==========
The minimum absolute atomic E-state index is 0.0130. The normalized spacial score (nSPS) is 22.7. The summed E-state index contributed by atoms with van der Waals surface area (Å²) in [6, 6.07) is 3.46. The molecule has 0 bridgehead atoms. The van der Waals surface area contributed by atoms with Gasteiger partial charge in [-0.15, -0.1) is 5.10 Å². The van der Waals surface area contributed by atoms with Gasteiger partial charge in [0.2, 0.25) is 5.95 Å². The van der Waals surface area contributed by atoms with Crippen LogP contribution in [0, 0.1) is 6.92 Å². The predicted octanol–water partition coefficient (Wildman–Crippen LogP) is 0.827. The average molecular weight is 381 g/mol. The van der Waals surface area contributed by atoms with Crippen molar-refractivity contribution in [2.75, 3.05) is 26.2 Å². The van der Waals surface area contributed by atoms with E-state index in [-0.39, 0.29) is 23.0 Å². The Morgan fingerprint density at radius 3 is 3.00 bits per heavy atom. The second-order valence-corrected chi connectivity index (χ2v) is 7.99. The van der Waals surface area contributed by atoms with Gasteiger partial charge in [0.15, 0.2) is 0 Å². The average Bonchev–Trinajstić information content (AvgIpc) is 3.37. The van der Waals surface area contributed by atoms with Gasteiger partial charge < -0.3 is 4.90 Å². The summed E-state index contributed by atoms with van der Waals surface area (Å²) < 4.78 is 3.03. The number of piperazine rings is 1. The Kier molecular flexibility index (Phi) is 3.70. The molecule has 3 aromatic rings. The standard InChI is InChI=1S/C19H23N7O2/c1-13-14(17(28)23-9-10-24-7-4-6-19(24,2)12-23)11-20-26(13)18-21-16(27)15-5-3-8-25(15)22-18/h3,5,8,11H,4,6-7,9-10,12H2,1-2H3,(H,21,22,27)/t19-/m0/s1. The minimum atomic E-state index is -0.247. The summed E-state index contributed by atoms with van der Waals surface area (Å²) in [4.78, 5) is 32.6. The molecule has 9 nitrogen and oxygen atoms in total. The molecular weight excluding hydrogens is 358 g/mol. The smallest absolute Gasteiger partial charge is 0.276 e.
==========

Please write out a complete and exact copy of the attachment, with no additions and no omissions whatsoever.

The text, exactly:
The minimum absolute atomic E-state index is 0.0130. The normalized spacial score (nSPS) is 22.7. The summed E-state index contributed by atoms with van der Waals surface area (Å²) in [6, 6.07) is 3.46. The molecule has 0 bridgehead atoms. The van der Waals surface area contributed by atoms with Gasteiger partial charge in [-0.15, -0.1) is 5.10 Å². The van der Waals surface area contributed by atoms with Gasteiger partial charge in [0.2, 0.25) is 5.95 Å². The van der Waals surface area contributed by atoms with Crippen LogP contribution in [0, 0.1) is 6.92 Å². The predicted octanol–water partition coefficient (Wildman–Crippen LogP) is 0.827. The average molecular weight is 381 g/mol. The van der Waals surface area contributed by atoms with Crippen molar-refractivity contribution in [2.75, 3.05) is 26.2 Å². The van der Waals surface area contributed by atoms with E-state index in [-0.39, 0.29) is 23.0 Å². The Morgan fingerprint density at radius 3 is 3.00 bits per heavy atom. The second-order valence-corrected chi connectivity index (χ2v) is 7.99. The van der Waals surface area contributed by atoms with Gasteiger partial charge in [0.15, 0.2) is 0 Å². The average Bonchev–Trinajstić information content (AvgIpc) is 3.37. The van der Waals surface area contributed by atoms with Gasteiger partial charge < -0.3 is 4.90 Å². The summed E-state index contributed by atoms with van der Waals surface area (Å²) < 4.78 is 3.03. The number of piperazine rings is 1. The Kier molecular flexibility index (Phi) is 3.70. The molecule has 3 aromatic rings. The standard InChI is InChI=1S/C19H23N7O2/c1-13-14(17(28)23-9-10-24-7-4-6-19(24,2)12-23)11-20-26(13)18-21-16(27)15-5-3-8-25(15)22-18/h3,5,8,11H,4,6-7,9-10,12H2,1-2H3,(H,21,22,27)/t19-/m0/s1. The minimum atomic E-state index is -0.247. The summed E-state index contributed by atoms with van der Waals surface area (Å²) in [4.78, 5) is 32.6. The molecule has 9 nitrogen and oxygen atoms in total. The molecular weight excluding hydrogens is 358 g/mol. The smallest absolute Gasteiger partial charge is 0.276 e.